We’ve all heard it asked before, “Will lifting weights before my child’s body has finished growing stunt their growth?” The answer to this is an emphatic “no!” It’s long been thought lifting weights would damage the soft growth plates at the end of their long bones, consequently inhibiting their growth.  I cannot find one bit of scientific evidence to support this claim.

Think about all the heavy physical activity we did as kids: climbing trees, helping dad on the farm, giving piggy back rides, landing heavily after taking a speccy over a mate.  The body simply does not discriminate between types of stress put on the joints and these activities place stresses that are no different to those incurred lifting weights.   If any stress placed on joints through general childhood activities did create issues such as stunting growth, we’d surely be a much shorter population as a result?  

Findings from a study in 2001 indicate that jumping at ground reaction forces of eight times body weight is a safe, effective, and simple method of improving bone mass at the hip and spine in children

And with weight lifting (at least as a prescribed activity) being a fairly new pastime given the long time we’ve been on the earth, the data on our average height as a species is in fact moving in a completely different direction.  Human height has steadily increased over the past two centuries across the globe.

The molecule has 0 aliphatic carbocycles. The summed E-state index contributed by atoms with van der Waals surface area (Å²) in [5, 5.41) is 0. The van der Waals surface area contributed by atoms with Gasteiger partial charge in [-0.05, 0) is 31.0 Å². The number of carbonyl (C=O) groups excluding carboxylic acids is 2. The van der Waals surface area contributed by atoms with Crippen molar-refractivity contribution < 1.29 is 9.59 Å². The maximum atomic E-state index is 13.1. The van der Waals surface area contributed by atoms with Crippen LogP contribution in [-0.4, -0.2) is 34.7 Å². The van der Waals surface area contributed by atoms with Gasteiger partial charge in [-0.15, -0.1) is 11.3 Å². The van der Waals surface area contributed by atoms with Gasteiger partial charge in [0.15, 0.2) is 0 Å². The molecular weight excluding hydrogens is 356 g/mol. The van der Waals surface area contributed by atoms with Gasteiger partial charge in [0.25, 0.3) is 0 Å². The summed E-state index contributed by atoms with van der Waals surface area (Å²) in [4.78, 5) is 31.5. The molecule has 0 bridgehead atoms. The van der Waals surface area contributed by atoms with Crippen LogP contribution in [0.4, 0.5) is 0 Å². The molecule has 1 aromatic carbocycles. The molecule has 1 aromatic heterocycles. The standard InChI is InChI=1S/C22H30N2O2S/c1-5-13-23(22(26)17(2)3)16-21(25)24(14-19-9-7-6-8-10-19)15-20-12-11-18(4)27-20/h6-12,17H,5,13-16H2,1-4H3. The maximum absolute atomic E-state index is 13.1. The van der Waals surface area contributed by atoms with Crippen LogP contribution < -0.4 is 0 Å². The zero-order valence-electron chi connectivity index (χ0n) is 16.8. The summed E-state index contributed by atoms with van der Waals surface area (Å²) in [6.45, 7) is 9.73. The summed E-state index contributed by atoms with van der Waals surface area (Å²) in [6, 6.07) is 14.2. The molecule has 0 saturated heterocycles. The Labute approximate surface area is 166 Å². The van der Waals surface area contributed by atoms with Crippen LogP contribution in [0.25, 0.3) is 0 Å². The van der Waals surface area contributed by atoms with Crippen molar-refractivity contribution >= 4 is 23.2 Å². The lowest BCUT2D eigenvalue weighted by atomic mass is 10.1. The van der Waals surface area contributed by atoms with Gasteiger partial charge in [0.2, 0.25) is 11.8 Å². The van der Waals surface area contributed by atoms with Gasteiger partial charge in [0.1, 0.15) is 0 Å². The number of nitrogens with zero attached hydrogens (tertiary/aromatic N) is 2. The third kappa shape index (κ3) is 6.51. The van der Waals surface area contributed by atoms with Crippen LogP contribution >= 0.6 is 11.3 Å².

Having said this, I wouldn’t prescribe Olympic or power lifting to pre-adolescents but other weights, both body and free weights, can be extremely useful when prescribed appropriately and supervised by a qualified professional.  It is proven to not only build a stronger, faster athlete who is less susceptible to injury, but also in assisting motor control development and correct movement patterns.

When deciding how young a child can be and still start weight training, a lot will depend on the child.  Physiologically, even pre-adolescents can get great benefits from an appropriately set up and coached programme.   When you consider that weight lifting involves careful control of a heavy object and that safety and excellent technique are critical to ongoing success, essentially it is maturity that should be the deciding factor.  A young person’s ability to listen, pay attention, concentrate on and follow direction is the single most important thing in deciding whether they are ready to train.

Jereme Russell

Jereme Russell was an Intern and Coach with ESS from 2016-2017

Articles By This Author